By the time we got to the cheese vendor, our bag was strained to capacity. I asked for parmesan and the vendor reached past all his fresh cheese and held up a tiny bottle of grated cheese. “No, no,” I said.

“Block?” he asked. Or at least I think that’s what he asked. “Si, si,” I said. Would I really be getting actual parmesan from a block? One of the things I’d picked up on from various expats was that there were basically two kinds of cheese available in Costa Rica: mild and really mild. I peeked over the counter as he was cutting my “media kilo.” It did not look at all like parmesan. But it did look fresh and local and, what the heck? Who needs hard cheese anyway? I’ll wait until I get goats so I can make my own.

At the pet booth we passed cages of sweet bunnies (pets or dinner?) and chirping birds to buy some dog food. The dry food was displayed in plastic kilo bags. We only had room for one kilo, which wouldn’t last very long, especially now that we have a (sort of) third dog (more on that in another blog).

When we finished shopping, we’d purchased a week’s worth of meat, cheese, vegetables, fruit and dog food for $35. Not bad. We’re getting more comfortable with using colones and the vendors are quite accommodating. If you look like you don’t understand (apparently that’s a relatively common look on my face), they use a calculator to convert colones to dollars and show you the amount. But that only had to happen a few times. I was pleased that we could communicate enough in our 1st semester Spanish to get what we actually wanted and not come home with an entire pig’s head by mistake. Although I think I could manage to roast up a mighty fine pig’s head if necessary.

We had to buy another shopping bag to accommodate all of our provisions. Both my nylon bag and the new gigante bag were filled to the brim. We found the bus stop to go home with no problem and the bus was sitting there waiting for us. No driver in sight so we just climbed in and sat down among the other passengers. It was 11 a.m. We had boarded the bus to come into town at 9 a.m. Not bad considering all we’d accomplished.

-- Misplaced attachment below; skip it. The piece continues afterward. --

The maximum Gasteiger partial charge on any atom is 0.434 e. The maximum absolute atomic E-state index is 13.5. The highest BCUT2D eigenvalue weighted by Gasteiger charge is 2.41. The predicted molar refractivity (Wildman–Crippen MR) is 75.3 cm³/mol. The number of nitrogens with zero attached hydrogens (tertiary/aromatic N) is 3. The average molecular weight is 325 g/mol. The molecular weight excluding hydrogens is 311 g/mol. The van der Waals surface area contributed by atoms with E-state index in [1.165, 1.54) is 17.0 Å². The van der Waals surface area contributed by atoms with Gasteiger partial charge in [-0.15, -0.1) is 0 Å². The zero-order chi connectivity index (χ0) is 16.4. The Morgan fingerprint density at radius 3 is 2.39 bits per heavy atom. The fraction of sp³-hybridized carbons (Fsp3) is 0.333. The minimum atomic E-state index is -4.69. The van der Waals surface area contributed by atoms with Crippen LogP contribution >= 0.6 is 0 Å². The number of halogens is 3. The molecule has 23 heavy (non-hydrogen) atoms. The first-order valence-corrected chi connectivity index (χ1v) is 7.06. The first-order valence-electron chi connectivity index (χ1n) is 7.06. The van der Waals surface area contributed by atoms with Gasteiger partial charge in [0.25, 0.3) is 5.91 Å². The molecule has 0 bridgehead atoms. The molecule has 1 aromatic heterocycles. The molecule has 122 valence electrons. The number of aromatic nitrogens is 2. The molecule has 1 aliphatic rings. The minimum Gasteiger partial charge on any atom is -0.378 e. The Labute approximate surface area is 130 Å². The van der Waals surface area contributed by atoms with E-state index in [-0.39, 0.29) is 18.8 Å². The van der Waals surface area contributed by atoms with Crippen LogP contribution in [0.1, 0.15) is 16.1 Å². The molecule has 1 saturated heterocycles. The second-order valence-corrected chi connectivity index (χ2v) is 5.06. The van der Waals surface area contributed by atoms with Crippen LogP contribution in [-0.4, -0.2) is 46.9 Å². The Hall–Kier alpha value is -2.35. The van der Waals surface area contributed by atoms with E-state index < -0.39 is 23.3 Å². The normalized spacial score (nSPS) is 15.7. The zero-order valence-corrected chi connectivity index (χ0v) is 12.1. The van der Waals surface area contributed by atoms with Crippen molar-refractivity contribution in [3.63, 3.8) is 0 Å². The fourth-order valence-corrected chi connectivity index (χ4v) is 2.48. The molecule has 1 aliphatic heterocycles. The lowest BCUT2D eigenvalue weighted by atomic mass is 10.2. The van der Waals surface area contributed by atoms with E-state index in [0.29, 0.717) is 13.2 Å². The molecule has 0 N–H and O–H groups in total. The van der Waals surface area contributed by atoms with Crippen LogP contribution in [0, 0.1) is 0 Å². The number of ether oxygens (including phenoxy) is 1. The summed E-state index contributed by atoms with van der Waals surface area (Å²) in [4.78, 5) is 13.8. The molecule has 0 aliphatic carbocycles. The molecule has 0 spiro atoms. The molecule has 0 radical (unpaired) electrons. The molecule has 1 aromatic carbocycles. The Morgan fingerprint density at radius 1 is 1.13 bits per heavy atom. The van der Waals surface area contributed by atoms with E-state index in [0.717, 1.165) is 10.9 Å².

At 11 a.m. on the dot, the bus driver emerged and walked up and down the aisle collecting fares. Paul had exact change this time. I was a little bit concerned that we might not be quite sure of a landmark near our stop, but then I saw one of our neighbors who’d boarded the 9 o’clock bus with us, so I knew she’d pull the cord at the right time. Once again, I tried to pick up different snatches of conversation and this time I learned that the guys sitting behind us were going to “comer algo” (eat something) soon. Good for them.

Sure enough, our neighbor pulled the cord for our stop, but so did Paul, who recognized the saddle-maker’s sign near our road. Leaving the bus, we “bueno”-ed our neighbor, introducing ourselves. She’s Sonia and she lives down a rutted trail to the east of our house. We’ll have to explore it the next time we walk the dogs.


Sure enough, at 12 noon, three hours after we’d told the tamale lady “tres horas” she showed up and I purchased two tamales wrapped in banana leaves from her. We had them with salad for lunch. They were delicioso with some of the ubiquitous Costa Rican salsa (which is nothing like Mexican salsa – it comes in a bottle and is tangy/sweet – I think they use it on just about everything).


The week before we moved here (actually, just about a week ago), I was so stressed about what seemed our unsurmountable moving problems that I said (to anyone who would listen) that my “vida” had lost its “pura.” After our bus ride into town, I feel like it’s come back to stay.


Monday, October 7, 2013


It is eight o’clock at night. Pitch black outside. I am sitting at the dining room table, on one of four chairs in our new house on a mountain ridge in Grecia, Costa Rica. The only other piece of furniture in our possession is a queen-size bed where Marilyn has conked out with the dogs.

It has been raining since two this afternoon; no wind, just a heavy, tropical downpour beating on the tin roof. Little wonder Costa Rica is so green. It is drunk on pure water.

We arrived just before the rain started from Miami with our two dogs, Lily and Charlie, both somewhat crazed from being caged in the cargo bay for the two and a half hour flight to San Jose. But they made it along with four suitcases, two giant duffle bags and my guitar, all of it passing easily through customs. When asked how long we planned to stay in Costa Rica, we said three months.  We thought it best not to reveal that we were moving here permanently, for fear that we had overlooked some immigration requirement that would stop us in our tracks.  I did not want to end up in a rat infested jail in rags raking my tin cup over the bars of my cell.